Illinois Senator Everett Dirksen once said this about the federal budget: “A billion here, a billion there, pretty soon, you’re talking real money.” Although Senator Dirksen died in 1969, his spirit can be found alive and well in the City of Coral Gables government.
The City Beautiful has a problem with all of its three present firehouses. The first, located on Salzedo Street, is so decrepit that equipment is kept outside to keep it from being damaged.
Fire Station 2, located on South Dixie Highway south of Le Jeune Road, is in such a sad state of disrepair that firefighters bunk out in trailers in the parking lot. The 1960s complex needs to be razed and rebuilt.
Fire Station 3, tucked just off the fork in the road where Old Cutler Road meets Red Road, was built in 1993, but has been plagued with mold that the City can’t seem to eradicate.
You’d think the Coral Gables would have its hands full trying to repair or replace these structures, right?
The City has approved acquiring property for a fourth firehouse. This one would be located at 7000 Old Cutler Road, right on Cocoplum Circle, where Sunset Drive, Old Cutler, and Le Jeune Road meet.
The site currently has a house on it, built in 1936. The information the City puts out about the need to acquire the property is not clear. On the one hand, the house is old and needs to be torn down. On the other hand, the house is going to be renovated and turned into the new firehouse. So, the house can’t be saved, but it will be saved.
When there’s a proposal to make a significant change in a property’s use, the property owner is usually required to get the agreement of adjoining landowners or at least give them direct notice and an opportunity to be heard.
I’ve been told by local homeowners that the City never plastered their neighborhood with notices or told them of its plans. Apparently, when the City wants to make the change to a property’s use, the rules are different.
Anyone who has driven through Cocoplum Circle during morning and evening rush hours knows that that traffic backs up on Old Cutler, Sunset, and Le Jeune. Getting a firetruck out of there and onto the road will be dicey for a good part of the day. Old Cutler is also lined with massive banyan trees that will make it difficult for cars to pull over to let the firetruck through.
It would have been nice to see an architectural rendering of the City’s plans. It proposes keeping one ladder truck there, bumping that up to two trucks later.
Some of the logistical questions that are being ignored are whether the trucks will enter the road directly into Cocoplum Circle or they have to make a turn north or south on Old Cutler. During rush hour, that can make a difference. Does the site, as large as it is, have the room for the trucks to turn around on the property or will traffic have to be stopped while the trucks back up into the property? Will the firetrucks leave with sirens wailing lights flashing at all hours of the day and night and how will that affect adjoining properties?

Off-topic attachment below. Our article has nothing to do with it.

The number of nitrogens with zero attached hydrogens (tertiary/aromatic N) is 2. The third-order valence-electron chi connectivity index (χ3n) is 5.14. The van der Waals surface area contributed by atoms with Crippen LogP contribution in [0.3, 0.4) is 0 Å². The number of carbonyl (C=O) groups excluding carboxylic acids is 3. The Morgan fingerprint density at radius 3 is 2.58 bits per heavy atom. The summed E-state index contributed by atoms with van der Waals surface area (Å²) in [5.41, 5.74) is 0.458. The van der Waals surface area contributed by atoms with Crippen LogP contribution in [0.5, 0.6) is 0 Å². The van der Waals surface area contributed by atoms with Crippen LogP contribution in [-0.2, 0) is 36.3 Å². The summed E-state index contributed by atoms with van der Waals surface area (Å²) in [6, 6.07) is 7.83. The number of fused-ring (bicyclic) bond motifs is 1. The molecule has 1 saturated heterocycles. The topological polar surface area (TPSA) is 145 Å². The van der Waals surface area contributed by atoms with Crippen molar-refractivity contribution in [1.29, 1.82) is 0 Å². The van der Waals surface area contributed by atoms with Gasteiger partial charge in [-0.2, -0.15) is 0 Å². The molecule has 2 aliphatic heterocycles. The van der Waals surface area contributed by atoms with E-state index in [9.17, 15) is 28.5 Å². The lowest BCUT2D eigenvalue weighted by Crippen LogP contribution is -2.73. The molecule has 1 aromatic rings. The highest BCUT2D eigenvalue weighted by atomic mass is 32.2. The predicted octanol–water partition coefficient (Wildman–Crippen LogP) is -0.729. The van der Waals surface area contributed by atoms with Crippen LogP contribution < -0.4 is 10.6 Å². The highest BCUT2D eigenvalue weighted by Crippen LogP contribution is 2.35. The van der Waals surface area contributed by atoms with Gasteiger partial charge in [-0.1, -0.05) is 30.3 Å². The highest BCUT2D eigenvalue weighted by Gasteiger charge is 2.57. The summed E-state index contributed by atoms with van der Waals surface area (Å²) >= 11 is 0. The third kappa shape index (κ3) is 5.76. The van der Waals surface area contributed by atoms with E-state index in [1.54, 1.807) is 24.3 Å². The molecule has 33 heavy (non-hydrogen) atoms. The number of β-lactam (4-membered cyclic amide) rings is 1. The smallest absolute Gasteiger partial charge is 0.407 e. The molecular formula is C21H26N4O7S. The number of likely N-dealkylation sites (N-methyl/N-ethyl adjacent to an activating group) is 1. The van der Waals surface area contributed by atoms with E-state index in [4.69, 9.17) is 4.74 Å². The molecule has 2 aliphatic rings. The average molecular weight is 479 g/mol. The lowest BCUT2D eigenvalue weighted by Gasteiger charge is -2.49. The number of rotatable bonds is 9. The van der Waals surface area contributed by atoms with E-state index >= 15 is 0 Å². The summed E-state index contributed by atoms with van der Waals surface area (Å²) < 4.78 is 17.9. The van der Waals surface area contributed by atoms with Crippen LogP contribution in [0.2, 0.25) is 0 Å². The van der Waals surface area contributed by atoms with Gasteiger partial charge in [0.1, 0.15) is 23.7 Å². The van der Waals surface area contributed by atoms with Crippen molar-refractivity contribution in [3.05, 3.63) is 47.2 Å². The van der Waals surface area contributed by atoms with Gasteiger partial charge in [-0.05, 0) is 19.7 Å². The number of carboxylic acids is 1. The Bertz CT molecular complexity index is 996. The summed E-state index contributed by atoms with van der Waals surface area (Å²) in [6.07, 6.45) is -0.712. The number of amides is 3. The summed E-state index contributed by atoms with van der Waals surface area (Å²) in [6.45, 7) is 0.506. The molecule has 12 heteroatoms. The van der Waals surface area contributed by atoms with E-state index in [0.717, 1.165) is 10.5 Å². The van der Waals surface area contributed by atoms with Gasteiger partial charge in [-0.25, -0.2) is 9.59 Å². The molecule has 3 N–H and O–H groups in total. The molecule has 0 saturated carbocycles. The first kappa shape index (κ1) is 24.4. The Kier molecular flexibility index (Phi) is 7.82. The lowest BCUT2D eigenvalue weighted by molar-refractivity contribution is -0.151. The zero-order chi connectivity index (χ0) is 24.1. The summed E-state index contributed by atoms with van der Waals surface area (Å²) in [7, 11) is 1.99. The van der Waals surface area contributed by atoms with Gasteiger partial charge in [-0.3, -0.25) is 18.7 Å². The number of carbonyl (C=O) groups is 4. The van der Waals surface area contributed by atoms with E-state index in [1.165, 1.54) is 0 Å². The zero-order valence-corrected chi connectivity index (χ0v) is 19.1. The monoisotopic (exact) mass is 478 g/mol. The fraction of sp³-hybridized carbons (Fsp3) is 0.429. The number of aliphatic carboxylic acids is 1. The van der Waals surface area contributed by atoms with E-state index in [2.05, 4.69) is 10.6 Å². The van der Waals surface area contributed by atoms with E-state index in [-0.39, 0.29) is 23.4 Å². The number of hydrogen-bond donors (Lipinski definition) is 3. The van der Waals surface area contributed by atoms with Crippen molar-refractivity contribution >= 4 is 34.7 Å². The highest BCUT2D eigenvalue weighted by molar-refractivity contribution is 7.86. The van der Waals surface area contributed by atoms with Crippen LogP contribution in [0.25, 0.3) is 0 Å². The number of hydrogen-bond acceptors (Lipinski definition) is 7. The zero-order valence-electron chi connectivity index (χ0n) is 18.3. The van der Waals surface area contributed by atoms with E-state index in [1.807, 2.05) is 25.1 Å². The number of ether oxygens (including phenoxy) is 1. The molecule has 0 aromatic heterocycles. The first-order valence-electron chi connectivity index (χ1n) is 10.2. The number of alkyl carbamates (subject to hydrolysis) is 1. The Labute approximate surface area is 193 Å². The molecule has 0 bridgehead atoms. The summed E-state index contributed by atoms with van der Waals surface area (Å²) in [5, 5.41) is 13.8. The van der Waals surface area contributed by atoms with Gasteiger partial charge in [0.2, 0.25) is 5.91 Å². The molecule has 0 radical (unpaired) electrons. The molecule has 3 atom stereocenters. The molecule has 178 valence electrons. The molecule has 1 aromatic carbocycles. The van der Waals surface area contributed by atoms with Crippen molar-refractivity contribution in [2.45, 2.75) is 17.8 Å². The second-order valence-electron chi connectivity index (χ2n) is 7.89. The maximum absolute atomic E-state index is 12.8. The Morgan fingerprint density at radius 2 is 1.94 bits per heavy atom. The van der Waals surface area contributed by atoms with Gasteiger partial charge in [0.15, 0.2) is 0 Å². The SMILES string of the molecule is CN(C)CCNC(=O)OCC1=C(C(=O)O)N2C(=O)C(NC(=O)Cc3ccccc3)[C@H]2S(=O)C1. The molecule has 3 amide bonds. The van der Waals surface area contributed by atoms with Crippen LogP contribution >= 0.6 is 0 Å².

No one knows.
The most disturbing thing about the process has been the price that the City is willing to pay. Appraisals put the value of the property, including the house, at $1.3 million to $3.9 million, depending on whether the property will be used as a residence or as a commercial property. Since the property is zoned single family residential, putting up a 7-Eleven or a small office tower is out of the question.
With that in mind, you’d think the City would be paying in the neighborhood of $1.3 million, right?
Nope. The City priced itself out of that neighborhood. The Property Advisory Board recommended paying no more than $3 million for it. And that was too generous. But the Mayor and City Commissioners put $4 million on the table with no good explanation.
But the costs don’t end there. There’s no inkling of what it will cost to renovate the house and to build a garage big enough to hold two ladder trucks, not to mention paving the yard into a parking lot for the fire crew that will man the station. Building it out as a fire station could cost millions more. There’s been no discussion of where that money will come from.
The City’s reasoning for overpaying the present owner is that it can qualify for a $1.5 million state grant and could divert $2.3 million in impact fees to cover the purchase, meaning that they’d only have to tap the General Capital Improvement for $200,000. I guess the City figures that it can grossly overpay because it’s not real money.
The City never considered using eminent domain and letting a circuit court judge decide the price for the property. It could have used the appraisals to set a fair price and let the owner come and fight for a higher amount.
Instead, it just kept putting stacks of hundreds on the bargaining table. The price amounts to $1,183 a square foot, the highest price ever paid for a non-waterfront house in Coral Gables.
For the property owner, the $4 million price tag is a windfall. He bought the house in 1978 for $80,000, meaning he’ll walk away with a profit of over $3.9 million. He’s the only one in Coral Gables who’s getting a good deal on this.
The lesson for Coral Gables taxpayers? Your Mayor, Commissioners, City Manager, and Fire Chief are all little Everett Dirksens. A million here, two million there — just don’t worry about it because it’s not real money.
Note: The City Commission will be taking up this purchase at its November 13, 2018 meeting, which starts at 9:00 a.m. in Chambers at 405 Biltmore Way, Coral Gables, FL 33134. Make your voice heard. Or you can call the Mayor and Commissioners at:
Mayor Raul Valdes-Fauli 305-460-5220
Vice Mayor Frank C. Quesada 305-460-5323
Commissioner Patricia Keon 305-460-5223
Commissioner Vince Lago 305-460-5323
Commissioner Michael Mena 305-460-5326